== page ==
It turns out that the term fairy tale was first thought of by a woman around 1690.

The French writer Marie-Catherine d’Aulnoy questioned the status quo and in particular the patriarchy by using the form of the fairy tale to both subtly and directly question the accepted male and female behaviors of the time. The link below is to an article from Late Night Live on the ABC discussing the fictionalised reinterpretation of d’Áulnoy ‘s life by the writer Melissa Ashley.

https://www.abc.net.au/news/2019-11-07/fairytale-author-marie-catherine-daulnoy-wrote-a-rebellion/11627040

There is renewed focus on the form of the fairy tale as a way of saying something to part of the audience but not necessarily to all the audience. By using a simple sentence structure and language these tales can appear to be easy to understand however they can also be seen to be incredibly complicated.

On Thursday 28th Nov from 5.45 I am screening three very short videos of fairy-tales at the Golden Age Cinema in Sydney Australia. Tickets are free and you can register on this web site https://www.eventbrite.com/e/once-upon-a-time-long-ago-and-far-away-x-3-tickets-81856449845

Video of Stage One in the Performative Lecture ‘ Cast a Cold Eye on Life, on Death is online.

From May 10th to 18th, 2019.the artist, Fiona Davies, undertook a series of performative lectures within the exhibition Cast a Cold Eye on Life on Death: The Remake Medicalised Death in ICU. This is Davies’s examination exhibition, the culmination of four years of practice-led research into medicalised death in ICU. There are a series of installations, object-based works, performances and interactive works. In each performative lecture Davies led a small group of viewers through these works, involved them in activities and if they wanted to. encouraged them to participate in conversations about medicalised death.From May 10th to 18th, 2019.the artist, Fiona Davies, undertook a series of performative lectures within the exhibition Cast a Cold Eye on Life on Death: The Remake Medicalised Death in ICU. This is Davies’s examination exhibition, the culmination of four years of practice-led research into medicalised death in ICU. There are a series of installations, object-based works, performances and interactive works. In each performative lecture Davies led a small group of viewers through these works, involved them in activities and if they wanted to. encouraged them to participate in conversations about medicalised death.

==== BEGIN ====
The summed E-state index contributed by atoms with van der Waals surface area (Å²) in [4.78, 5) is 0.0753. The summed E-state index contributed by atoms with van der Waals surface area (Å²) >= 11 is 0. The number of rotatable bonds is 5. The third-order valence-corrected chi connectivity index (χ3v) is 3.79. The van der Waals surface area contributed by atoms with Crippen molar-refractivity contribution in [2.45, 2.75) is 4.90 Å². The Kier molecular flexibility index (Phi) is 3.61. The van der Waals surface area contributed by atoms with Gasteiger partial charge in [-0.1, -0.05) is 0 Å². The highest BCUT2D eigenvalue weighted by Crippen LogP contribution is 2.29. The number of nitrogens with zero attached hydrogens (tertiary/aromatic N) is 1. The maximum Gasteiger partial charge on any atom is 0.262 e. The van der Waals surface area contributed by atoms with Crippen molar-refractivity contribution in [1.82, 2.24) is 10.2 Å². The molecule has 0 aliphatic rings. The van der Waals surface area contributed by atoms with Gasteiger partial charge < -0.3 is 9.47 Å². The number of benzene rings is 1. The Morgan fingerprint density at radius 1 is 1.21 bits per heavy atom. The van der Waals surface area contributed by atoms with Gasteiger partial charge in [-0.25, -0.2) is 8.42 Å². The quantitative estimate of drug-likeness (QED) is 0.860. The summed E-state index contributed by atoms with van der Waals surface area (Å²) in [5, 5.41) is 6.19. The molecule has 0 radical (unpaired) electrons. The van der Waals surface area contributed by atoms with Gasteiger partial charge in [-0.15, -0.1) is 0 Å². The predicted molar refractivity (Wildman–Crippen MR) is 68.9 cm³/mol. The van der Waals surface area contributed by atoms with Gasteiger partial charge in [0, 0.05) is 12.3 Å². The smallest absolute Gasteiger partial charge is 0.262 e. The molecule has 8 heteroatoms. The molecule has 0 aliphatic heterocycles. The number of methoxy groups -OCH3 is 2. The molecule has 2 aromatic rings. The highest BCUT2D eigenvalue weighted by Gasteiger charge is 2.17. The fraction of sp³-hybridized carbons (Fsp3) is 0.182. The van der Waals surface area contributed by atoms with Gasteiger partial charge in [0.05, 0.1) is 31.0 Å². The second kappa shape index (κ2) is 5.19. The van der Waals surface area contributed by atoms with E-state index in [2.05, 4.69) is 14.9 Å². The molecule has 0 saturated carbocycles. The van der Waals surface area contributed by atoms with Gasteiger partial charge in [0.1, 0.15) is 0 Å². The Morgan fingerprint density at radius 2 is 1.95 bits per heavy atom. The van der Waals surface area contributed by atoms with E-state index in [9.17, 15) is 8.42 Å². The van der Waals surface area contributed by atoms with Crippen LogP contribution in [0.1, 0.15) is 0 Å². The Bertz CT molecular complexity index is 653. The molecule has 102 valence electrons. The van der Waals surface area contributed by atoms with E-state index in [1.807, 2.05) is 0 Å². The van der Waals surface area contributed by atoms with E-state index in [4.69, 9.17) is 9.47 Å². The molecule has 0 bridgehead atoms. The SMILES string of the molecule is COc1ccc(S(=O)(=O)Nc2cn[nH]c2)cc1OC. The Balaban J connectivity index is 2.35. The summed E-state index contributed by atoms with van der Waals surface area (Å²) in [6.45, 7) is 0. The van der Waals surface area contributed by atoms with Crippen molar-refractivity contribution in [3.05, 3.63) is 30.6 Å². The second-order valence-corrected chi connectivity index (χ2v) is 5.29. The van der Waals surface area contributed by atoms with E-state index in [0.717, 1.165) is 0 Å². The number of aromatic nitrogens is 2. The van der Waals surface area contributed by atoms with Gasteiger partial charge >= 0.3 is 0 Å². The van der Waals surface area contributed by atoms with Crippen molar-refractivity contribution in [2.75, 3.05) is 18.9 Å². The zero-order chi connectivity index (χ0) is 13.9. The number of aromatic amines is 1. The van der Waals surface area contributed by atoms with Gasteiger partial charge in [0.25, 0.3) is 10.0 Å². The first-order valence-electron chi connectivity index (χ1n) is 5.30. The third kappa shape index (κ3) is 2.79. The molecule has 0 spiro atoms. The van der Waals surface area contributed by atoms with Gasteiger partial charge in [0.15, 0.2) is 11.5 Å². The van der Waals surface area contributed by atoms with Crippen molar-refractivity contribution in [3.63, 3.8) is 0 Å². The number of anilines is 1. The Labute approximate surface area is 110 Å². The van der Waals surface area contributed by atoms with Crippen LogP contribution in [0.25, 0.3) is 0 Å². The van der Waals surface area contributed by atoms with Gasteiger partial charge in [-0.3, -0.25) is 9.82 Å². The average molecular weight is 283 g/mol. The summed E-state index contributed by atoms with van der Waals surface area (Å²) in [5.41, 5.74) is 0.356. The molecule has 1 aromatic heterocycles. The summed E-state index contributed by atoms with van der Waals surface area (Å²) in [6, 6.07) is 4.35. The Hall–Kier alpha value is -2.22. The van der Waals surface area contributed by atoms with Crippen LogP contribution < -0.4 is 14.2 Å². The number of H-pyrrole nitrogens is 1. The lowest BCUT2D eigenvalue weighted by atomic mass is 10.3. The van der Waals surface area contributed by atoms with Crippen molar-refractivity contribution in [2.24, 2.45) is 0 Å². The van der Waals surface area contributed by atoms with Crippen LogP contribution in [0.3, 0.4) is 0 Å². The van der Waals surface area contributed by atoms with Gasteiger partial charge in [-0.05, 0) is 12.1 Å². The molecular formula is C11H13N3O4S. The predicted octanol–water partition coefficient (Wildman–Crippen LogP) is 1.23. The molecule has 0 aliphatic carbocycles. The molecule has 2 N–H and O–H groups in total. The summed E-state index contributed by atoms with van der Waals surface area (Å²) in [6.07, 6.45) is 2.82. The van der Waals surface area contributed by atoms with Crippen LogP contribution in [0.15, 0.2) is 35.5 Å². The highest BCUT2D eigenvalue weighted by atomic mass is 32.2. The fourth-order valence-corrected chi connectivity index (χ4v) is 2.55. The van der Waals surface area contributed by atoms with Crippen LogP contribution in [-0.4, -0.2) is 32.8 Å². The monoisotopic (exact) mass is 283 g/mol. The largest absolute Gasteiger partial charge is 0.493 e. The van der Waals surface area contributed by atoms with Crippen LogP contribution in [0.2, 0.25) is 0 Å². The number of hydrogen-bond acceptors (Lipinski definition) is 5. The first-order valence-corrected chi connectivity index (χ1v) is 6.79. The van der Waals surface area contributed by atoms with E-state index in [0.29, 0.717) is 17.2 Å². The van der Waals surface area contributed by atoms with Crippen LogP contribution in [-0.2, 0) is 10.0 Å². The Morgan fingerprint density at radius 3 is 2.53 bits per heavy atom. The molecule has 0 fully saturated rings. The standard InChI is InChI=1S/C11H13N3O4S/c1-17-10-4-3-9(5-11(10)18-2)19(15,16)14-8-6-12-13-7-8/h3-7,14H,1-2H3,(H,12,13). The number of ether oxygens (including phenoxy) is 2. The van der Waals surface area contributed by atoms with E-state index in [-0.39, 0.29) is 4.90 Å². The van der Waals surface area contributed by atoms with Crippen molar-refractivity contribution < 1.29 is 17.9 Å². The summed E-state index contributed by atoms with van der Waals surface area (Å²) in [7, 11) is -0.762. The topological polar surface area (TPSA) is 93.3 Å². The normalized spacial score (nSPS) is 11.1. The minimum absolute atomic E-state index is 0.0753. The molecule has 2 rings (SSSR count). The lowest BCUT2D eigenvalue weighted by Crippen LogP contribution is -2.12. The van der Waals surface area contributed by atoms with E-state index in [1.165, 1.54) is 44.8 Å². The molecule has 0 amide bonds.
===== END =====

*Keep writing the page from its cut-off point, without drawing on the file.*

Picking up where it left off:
This video is of the first stage in the lecture. It starts with an oral history given by an ICU nurses about one patient and her death. This oral history is quoted from ‘David Crippen, End-of-Life Communication in the ICU: A Global Perspective (New York: Springer, 2008): 52.’ Then Davies sits behind the audience to tell a fairy tale while they watch the simulation on the medical monitor of a patient rupturing an abdominal aneurysm and bleeding out to death.

Warning: The exhibition and the performative lecture contain images, sounds and activities that deal with death, dying, hospitals, violence, blood and body parts for transplantation.

‘Cast a Cold eye on Life, on Death’ is a quote by WB Yeats